By mass median diameter we mean the diameter such that half the particulate mass is in particles of lesser diameter and half in particles of greater diameter. The mass median diameter is essentially a Stokes diameter and may be determined using a Joyce Loebl sedimentation disc centrifuge either in a two layer or line start photometric mode (Bagness J and Ottaway A, Proc. Soc. Analyt. Chem. Part 4, Vol 9, 1972 pages 83-86).
The active ingredient of mass median diameter less than 4 microns when formulated as aerosol units and when the units are examined using a single stage liquid impinger (modification of that described in J. Pharm. Pharmac. 1973, 25, Suppl. 32P-36P) produces a greater dispersion than exactly analogous units containing active ingredient of larger mass median diameter. The single stage liquid impinger samples the whole cloud delivered from the aerosol and separates it into two fractions by inertial impaction. The fraction of smaller particle size is less than 10 microns in aerodynamic diameter and represents material which is likely to penetrate into the deeper regions of the human airways.
By providing a large proportion of fine particles of active ingredient the invention enables a lower dosage of drug to be administered and/or for an equivalent amount of drug to produce a greater or longer lasting effect.
The fine active ingredient may be made by grinding or milling and is preferably dried thoroughly before it is incorporated into the liquefied propellant medium.
The liquefied propellant medium, and indeed the total composition, is preferably such that the active ingredient does not dissolve therein to any substantial extent.
The liquefied propellant is preferably a gas at room temperature (20° C.) and atmospheric pressure i.e. it should have a boiling point below 20° C. at atmospheric pressure. The liquefied propellant should also be non-toxic. Among the suitable liquefied propellants which may be employed are dimethyl ether and alkanes containing up to five carbon atoms, e.g. butane or pentane, or a lower alkyl chloride, e.g. methyl, ethyl or propyl chlorides. The most suitable liquefied propellants are the fluorinated and fluorochlorinated lower alkanes such as are sold under the Registered Trade Mark `Freon`. Mixtures of the above mentioned propellants may suitable be employed. Examples of these propellants are dichlorodifluoromethane (`Propellant 12`), 1,2-dichlorotetrafluoroethane (`Propellant 114`) trichloromonofluoromethane (`Propellant 11`), dichloromonofluoromethane (`Propellant 21`), monochlorodifluoromethane (`Propellant 22`), trichlorotrifluoroethane (`Propellant 113`), and monochlorotrifluoromethane (`Propellant 13`). Propellants with improved vapour pressure characteristics may be obtained by using certain mixtures of these compounds, e.g. `Propellant 11` with `Propellant 12`, or `Propellant 12`, with `Propellant 114`. For example, `Propellant 12`, which has a vapour pressure of about 570 kPa (absolute) at 20° C. and `Propellant 114`, with a vapour pressure of about 180 kPa (absolute) at 20° C., may be mixed in various proportions to form a propellant having a desired intermediate vapour pressure. We prefer compositions which do not contain trichloromonofluoromethane.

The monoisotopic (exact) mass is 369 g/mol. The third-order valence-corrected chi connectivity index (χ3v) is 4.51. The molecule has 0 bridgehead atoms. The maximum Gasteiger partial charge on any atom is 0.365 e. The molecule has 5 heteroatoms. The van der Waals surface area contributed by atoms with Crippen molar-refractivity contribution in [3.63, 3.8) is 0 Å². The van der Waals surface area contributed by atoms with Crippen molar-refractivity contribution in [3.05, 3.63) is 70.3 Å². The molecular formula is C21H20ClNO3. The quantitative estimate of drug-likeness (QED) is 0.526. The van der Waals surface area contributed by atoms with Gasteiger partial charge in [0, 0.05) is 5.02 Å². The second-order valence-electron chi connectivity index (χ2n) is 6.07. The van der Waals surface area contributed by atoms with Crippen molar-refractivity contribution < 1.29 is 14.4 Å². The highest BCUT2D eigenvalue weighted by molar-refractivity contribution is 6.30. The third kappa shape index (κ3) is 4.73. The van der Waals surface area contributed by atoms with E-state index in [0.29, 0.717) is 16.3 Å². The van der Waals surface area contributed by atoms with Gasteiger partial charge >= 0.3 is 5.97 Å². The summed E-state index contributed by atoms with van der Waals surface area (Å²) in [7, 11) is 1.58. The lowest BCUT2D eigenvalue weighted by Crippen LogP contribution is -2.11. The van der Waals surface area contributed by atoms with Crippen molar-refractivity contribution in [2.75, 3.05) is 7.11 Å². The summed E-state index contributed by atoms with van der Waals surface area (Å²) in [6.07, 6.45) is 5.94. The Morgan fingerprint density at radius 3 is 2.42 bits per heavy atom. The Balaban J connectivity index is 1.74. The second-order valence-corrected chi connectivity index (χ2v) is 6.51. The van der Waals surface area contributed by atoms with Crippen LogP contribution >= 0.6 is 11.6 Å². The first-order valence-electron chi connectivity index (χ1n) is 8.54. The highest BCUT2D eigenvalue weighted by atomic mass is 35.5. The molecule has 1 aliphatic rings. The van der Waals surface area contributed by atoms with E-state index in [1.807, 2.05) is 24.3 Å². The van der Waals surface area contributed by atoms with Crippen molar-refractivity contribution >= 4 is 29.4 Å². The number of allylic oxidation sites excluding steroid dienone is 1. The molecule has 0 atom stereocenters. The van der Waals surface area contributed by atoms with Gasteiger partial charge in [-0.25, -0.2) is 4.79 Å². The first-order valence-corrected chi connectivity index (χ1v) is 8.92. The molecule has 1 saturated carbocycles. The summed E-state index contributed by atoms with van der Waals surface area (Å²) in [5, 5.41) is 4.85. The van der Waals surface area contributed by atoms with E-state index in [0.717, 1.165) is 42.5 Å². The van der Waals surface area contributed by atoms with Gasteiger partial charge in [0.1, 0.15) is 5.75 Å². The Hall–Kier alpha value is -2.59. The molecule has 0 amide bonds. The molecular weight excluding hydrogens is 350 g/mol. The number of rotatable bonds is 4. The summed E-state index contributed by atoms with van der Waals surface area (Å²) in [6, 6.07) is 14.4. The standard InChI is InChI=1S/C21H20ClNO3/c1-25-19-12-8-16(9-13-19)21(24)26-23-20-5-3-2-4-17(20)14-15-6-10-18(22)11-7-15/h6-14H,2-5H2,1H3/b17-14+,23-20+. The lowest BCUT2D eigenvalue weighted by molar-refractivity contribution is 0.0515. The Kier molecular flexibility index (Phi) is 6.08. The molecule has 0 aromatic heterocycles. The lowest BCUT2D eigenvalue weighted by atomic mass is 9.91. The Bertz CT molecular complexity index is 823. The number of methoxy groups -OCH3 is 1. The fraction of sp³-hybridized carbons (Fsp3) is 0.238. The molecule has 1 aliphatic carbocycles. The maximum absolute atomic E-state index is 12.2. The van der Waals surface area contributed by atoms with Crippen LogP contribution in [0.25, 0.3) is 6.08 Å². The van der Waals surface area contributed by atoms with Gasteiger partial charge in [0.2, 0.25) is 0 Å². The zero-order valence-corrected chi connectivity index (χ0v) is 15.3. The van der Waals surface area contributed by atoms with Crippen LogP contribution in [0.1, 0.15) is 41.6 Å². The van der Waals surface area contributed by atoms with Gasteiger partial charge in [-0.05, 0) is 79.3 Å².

It is desirable that the vapour pressure of the propellant employed be between 380 and 500, and preferably between 410 and 470 kPa (absolute) at 20° C. Such a propellant mixture is usable safely with metal containers. Other mixtures of `Propellant 12` with `Propellant 114`, or of `Propellant 12` with `Propellant 11`, or of `Propellant 12` with `Propellant 11` and `Propellant 114` with absolute vapour pressures at 20° C. in the range 230 to 380 kPa are usable safely with specially reinforced glass containers.
The pressurised aerosol composition may also contain a surface active agent. The surface active agent may be a liquid or solid non-ionic surface active agent or may be a solid anionic surface active agent. It is preferred to use the solid anionic surface active agent in the form of the sodium salt.
The preferred solid anionic surface active agent is sodium dioctyl-sulphosuccinate.
The amount of the surface active agent required is related to the solids content of the composition and to the particle size of the solids. In general it is only necessary to use 5-15%, and preferably 5-8%, of the solid anionic surface active agent by weight of the solids content of the composition. We have found that, under certain conditions, use of a solid anionic surface active agent gives a better dispersion of medicament when the composition is released from a pressurised pack than does the use of a liquid non-ionic surface active agent.